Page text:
Antithrombotic Management of Elderly Patients With CAD
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The following are key points to remember from this state-of-the-art review on antithrombotic management of elderly patients with coronary artery disease (CAD):

1. Antithrombotic therapy represents the mainstay of treatment in patients with CAD, including elderly patients who are at increased risk for ischemic recurrences.

2. However, the elderly population is also more vulnerable to bleeding complications. Numerous mechanisms, including abnormalities in the vasculature, thrombogenicity, comorbidities, and altered drug response, contribute to both increased thrombotic and bleeding risk.

3. Age-related organ changes and drug-drug interactions secondary to polypharmacy lead to distinct pharmacokinetic and pharmacodynamic profiles of antithrombotic drugs.

4. Overall, these factors contribute to the risk-benefit profiles of antithrombotic therapies in elderly subjects and underscore the need for treatment regimens that can reduce bleeding while preserving efficacy.

5. Given that the prevalence of CAD, as well as concomitant diseases with thromboembolic potential such as atrial fibrillation increases with age and that the elderly population is in continuous growth, understanding the safety and efficacy of different antithrombotic regimens is pivotal for patient-centered care.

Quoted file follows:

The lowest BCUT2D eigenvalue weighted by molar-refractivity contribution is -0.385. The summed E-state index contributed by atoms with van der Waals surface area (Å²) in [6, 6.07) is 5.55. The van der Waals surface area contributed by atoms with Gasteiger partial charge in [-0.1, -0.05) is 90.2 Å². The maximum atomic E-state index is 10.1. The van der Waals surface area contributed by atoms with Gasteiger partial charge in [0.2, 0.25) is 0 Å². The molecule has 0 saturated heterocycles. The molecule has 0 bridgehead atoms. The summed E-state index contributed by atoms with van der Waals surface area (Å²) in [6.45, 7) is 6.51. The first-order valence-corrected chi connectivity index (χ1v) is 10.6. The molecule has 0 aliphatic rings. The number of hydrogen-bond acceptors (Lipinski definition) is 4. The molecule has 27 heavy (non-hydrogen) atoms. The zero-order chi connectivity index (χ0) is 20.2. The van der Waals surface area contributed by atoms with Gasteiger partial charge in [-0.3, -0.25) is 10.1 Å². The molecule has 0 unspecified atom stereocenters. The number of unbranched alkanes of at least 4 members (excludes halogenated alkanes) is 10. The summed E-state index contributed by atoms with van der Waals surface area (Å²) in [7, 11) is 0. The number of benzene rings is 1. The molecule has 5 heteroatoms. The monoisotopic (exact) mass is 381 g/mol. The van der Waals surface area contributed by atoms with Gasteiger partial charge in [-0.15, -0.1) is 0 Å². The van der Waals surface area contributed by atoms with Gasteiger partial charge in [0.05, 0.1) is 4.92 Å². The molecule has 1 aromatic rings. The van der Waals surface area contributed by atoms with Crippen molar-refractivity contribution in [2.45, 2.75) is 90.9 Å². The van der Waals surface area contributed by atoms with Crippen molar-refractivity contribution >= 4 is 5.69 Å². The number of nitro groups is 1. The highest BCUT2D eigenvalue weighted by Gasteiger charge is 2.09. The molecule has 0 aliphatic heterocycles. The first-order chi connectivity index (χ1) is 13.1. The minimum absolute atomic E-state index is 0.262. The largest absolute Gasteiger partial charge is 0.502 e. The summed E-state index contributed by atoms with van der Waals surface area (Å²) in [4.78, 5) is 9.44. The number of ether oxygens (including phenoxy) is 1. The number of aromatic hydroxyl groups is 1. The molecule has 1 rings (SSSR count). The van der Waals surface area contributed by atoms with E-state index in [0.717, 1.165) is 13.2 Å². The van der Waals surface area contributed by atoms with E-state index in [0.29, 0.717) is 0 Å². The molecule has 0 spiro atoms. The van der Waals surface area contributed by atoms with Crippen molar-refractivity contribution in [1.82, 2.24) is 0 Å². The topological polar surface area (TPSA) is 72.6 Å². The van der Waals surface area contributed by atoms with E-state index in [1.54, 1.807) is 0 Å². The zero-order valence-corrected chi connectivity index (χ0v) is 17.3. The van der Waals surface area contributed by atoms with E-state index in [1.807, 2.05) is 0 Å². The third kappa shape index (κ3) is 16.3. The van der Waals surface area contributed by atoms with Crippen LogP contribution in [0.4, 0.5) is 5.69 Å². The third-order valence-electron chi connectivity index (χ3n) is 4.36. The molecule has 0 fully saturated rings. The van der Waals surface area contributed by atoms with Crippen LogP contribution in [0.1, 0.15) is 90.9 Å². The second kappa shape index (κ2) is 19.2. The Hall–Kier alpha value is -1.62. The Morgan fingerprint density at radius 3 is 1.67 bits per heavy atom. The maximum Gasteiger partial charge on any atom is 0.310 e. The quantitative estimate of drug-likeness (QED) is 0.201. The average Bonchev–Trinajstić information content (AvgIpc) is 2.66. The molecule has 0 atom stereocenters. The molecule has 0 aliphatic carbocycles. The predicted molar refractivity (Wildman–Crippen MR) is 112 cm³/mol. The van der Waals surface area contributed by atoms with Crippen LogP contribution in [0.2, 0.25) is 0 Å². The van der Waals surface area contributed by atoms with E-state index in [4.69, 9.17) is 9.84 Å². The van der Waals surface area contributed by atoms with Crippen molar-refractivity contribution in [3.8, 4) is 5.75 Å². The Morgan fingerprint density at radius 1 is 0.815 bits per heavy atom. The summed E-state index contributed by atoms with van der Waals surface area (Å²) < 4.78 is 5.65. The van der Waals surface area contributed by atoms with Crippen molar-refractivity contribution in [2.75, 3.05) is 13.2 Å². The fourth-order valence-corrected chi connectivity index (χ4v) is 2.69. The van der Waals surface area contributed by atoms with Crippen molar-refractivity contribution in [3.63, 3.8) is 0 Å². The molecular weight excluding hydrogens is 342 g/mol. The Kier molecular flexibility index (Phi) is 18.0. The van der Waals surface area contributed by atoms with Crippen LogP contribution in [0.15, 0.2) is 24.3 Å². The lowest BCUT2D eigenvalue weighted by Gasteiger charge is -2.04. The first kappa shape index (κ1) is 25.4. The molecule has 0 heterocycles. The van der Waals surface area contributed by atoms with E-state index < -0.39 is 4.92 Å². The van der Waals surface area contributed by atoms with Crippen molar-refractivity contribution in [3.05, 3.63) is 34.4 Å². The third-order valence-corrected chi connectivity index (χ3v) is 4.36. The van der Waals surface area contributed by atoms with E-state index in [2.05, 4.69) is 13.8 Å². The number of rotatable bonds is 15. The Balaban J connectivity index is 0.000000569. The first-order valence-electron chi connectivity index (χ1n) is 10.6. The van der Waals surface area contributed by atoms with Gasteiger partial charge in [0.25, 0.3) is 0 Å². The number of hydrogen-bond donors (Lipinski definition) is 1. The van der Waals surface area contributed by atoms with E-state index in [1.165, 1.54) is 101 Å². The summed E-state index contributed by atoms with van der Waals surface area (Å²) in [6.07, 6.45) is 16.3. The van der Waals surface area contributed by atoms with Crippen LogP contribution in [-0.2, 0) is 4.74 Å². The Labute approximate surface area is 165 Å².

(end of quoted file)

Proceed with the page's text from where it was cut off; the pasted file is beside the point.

6. Risk stratification is key for patient-centered antithrombotic choice in the elderly and bleeding risk should guide the choice of antithrombotic strategies in the elderly.

7. General measures to mitigate bleeding include the use of radial access in patients undergoing percutaneous coronary intervention, close follow-up, use of proton pump inhibitors, avoidance of nonsteroidal anti-inflammatory drugs, and control of concomitant risk factors.

8. As bleeding causes are multifactorial and variable among elderly patients, an individual risk assessment should be performed in this population.

9. In general, the shortest possible duration of antiplatelet treatment should be considered in the elderly, when used in combination with oral anticoagulants. The ischemic benefit of extended dual antiplatelet therapy or rivaroxaban 2.5 mg–based dual-pathway inhibition may be counterbalanced by increased bleeding risk in the elderly and the benefit of these more intensive long-term secondary prevention strategies may be questionable among the frailest and oldest subpopulation, such as those residing in nursing homes.

10. At this time, the best evidence-based clinical judgment should guide decision making in elderly patients, but further studies are needed to specifically assess the impact of emerging antithrombotic strategies in elderly patients with CAD.

Source: https://www.jacc.org/doi/10.1016/j.jcin.2021.01.040?_ga=2.59388973.1879759314.1617783607-777820309.1584504539
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